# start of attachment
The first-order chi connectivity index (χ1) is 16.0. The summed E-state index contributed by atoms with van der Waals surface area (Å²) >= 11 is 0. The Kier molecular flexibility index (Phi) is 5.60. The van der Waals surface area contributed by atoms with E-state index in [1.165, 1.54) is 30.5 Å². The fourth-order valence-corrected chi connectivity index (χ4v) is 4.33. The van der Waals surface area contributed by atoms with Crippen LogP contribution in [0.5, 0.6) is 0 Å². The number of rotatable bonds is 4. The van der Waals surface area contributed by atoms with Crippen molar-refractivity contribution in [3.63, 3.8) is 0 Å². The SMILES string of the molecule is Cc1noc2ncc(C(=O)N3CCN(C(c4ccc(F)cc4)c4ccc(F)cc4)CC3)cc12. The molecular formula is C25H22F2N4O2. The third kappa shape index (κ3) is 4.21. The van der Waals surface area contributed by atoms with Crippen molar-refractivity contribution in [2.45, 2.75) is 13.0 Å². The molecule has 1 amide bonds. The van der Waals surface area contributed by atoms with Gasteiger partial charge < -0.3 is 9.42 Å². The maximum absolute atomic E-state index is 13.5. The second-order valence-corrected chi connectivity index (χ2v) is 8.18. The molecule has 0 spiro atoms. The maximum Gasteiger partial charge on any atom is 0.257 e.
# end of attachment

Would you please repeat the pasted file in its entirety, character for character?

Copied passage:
The first-order chi connectivity index (χ1) is 16.0. The summed E-state index contributed by atoms with van der Waals surface area (Å²) >= 11 is 0. The Kier molecular flexibility index (Phi) is 5.60. The van der Waals surface area contributed by atoms with E-state index in [1.165, 1.54) is 30.5 Å². The fourth-order valence-corrected chi connectivity index (χ4v) is 4.33. The van der Waals surface area contributed by atoms with Crippen LogP contribution in [0.5, 0.6) is 0 Å². The number of rotatable bonds is 4. The van der Waals surface area contributed by atoms with Crippen molar-refractivity contribution in [3.63, 3.8) is 0 Å². The SMILES string of the molecule is Cc1noc2ncc(C(=O)N3CCN(C(c4ccc(F)cc4)c4ccc(F)cc4)CC3)cc12. The molecular formula is C25H22F2N4O2. The third kappa shape index (κ3) is 4.21. The van der Waals surface area contributed by atoms with Crippen molar-refractivity contribution in [2.45, 2.75) is 13.0 Å². The molecule has 1 amide bonds. The van der Waals surface area contributed by atoms with Gasteiger partial charge < -0.3 is 9.42 Å². The maximum absolute atomic E-state index is 13.5. The second-order valence-corrected chi connectivity index (χ2v) is 8.18. The molecule has 0 spiro atoms. The maximum Gasteiger partial charge on any atom is 0.257 e.